Over the years, we’ve seen more women coaching men in professional sports. From Becky Hammon joining the San Antonio Spurs staff a couple years ago, to both the Arizona Cardinals and Buffalo Bills adding Jen Welter and Phoebe Schecter, respectively, to their staffs either as assistants or interns, we’ve come a long way over the years from the times when many didn’t think men making millions of dollars would listen to a woman coaching them.
Unfortunately, as much progress as we’ve made, things still aren’t perfect — and a new, in-depth feature from SB Nation about women coaching men in pro sports is just the latest example of that. In fact, it’s pretty sad to see.
According to the well-written piece, one current, longtime NBA coach even went as far as saying this:
“By and large the NBA is an incredibly sexist environment,” says the veteran NBA coach. “I listen to players talk about women. I have a daughter and it’s sometimes disturbing. But it’s nothing new. It hasn’t gotten worse over the years. In our society there are men uncomfortable working under women and a handful of our players would have a problem with it.”
“You can’t have a hot woman in the NBA,” says one veteran NBA coach. “Guys will be trying to fuck her every day.”
To echo that statement, former NFL offensive lineman Kyle Turley added this:
“This is a place where couth and tact are thrown out the window,” adds former New Orleans Saints offensive lineman Kyle Turley. “What’s gonna happen to your organization with the first sexual harassment lawsuit because some player throws a helicopter at one of these ladies?”
It’s a sad truth, but one that clearly seems to have put a barrier between more women coaching male athletes and finding themselves left on the sideline. Well, along with some pundits believing that women coaching a men’s team don’t have the qualifications. Here’s what longtime radio host Mike Francesa said in 2017 about women coaching.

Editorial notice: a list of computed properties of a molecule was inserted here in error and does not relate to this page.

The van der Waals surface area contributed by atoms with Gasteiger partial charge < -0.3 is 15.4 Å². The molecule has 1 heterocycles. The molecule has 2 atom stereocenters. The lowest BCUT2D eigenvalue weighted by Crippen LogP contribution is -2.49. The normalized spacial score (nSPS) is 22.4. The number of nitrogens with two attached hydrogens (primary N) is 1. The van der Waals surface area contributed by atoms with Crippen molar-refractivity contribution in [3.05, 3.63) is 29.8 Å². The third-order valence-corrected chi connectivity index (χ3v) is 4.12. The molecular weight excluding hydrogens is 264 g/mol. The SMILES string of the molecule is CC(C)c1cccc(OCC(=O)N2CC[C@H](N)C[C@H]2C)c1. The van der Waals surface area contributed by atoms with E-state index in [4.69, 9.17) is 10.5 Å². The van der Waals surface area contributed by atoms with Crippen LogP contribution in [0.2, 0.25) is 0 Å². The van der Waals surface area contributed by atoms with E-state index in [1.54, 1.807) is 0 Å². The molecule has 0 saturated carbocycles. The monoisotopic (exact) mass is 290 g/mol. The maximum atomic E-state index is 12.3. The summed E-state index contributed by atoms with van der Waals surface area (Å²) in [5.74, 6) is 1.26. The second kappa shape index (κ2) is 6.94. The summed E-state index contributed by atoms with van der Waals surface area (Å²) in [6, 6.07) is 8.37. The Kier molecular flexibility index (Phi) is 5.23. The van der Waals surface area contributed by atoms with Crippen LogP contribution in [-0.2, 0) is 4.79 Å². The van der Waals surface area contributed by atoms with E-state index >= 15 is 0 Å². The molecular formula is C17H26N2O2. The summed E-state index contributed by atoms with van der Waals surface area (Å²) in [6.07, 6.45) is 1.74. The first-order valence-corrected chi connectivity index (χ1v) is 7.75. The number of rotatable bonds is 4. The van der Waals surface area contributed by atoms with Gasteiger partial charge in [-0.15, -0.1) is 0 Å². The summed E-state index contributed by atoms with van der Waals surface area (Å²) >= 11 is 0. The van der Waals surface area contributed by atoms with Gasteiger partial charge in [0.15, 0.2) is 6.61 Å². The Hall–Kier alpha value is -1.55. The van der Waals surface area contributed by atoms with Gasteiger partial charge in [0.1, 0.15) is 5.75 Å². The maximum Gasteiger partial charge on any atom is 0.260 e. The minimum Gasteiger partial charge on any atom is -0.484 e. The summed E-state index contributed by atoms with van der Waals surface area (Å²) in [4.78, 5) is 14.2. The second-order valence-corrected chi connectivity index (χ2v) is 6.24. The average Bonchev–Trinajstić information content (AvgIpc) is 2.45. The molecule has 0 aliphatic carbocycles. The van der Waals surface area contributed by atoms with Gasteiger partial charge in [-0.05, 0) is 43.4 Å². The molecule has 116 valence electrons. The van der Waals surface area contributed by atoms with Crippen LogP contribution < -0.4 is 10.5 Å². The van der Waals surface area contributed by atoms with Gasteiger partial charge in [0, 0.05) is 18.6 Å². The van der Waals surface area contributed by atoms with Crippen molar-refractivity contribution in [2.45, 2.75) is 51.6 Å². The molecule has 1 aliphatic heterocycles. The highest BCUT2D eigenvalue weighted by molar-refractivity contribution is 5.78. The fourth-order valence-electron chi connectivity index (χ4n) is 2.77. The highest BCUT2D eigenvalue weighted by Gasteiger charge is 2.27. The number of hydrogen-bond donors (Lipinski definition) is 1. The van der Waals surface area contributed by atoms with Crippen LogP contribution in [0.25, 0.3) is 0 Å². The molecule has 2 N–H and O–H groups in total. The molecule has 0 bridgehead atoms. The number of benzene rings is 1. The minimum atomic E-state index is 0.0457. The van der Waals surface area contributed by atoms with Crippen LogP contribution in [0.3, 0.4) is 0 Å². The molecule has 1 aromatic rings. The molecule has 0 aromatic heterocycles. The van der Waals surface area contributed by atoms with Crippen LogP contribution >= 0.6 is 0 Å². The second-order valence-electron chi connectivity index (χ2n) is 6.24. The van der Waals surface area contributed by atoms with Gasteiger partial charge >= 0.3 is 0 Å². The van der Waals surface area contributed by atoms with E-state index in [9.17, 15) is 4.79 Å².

“Not everybody is attuned or designed to do every single job,” said Francesa in 2017. “And as we move forward there’s no saying that everybody has to be able to do every single job. Some are better for some people, that’s all. That’s not being chauvinistic. That’s not being stone-aged. That’s just being reasonable. I’m just looking at this with some modicum of common sense.”
But not everyone is as skeptical. For instance, Houston Astros manager AJ Hinch and NBA player Michael Carter-Williams believe that, no matter what gender a person is, if they can help an athlete perform better, they’re all for learning.
Said Hinch, “I don’t subscribe to the theory that you had to have done it to be an expert. Expertise in a sport can come a lot of different ways.”
And here’s what Carter-Williams said, “Experience leads to bonding, to relating. As an athlete you know they understand you.”
A couple weeks ago, the Cleveland Browns tossed out the idea of potentially interviewing a woman for their next head coach. This caught a lot of people by surprise, but is it that farfetched? Based off of some of the reactions after rumors swirled that that woman might be former Secretary of State Condoleezza Rice, some certainly think so.
Women coaching in a male pro sport is still one of those issues that needs to be addressed, and, as much progress as we’ve made over the years, a quote like the one given by the veteran NBA coach only hurts the movement. True or not, it’s something that shouldn’t even be an issue when considering someone qualified to do a job well done.
To read the full SB Nation piece, head on over to their website. It’s really interesting to see the amount of research they did on the topic.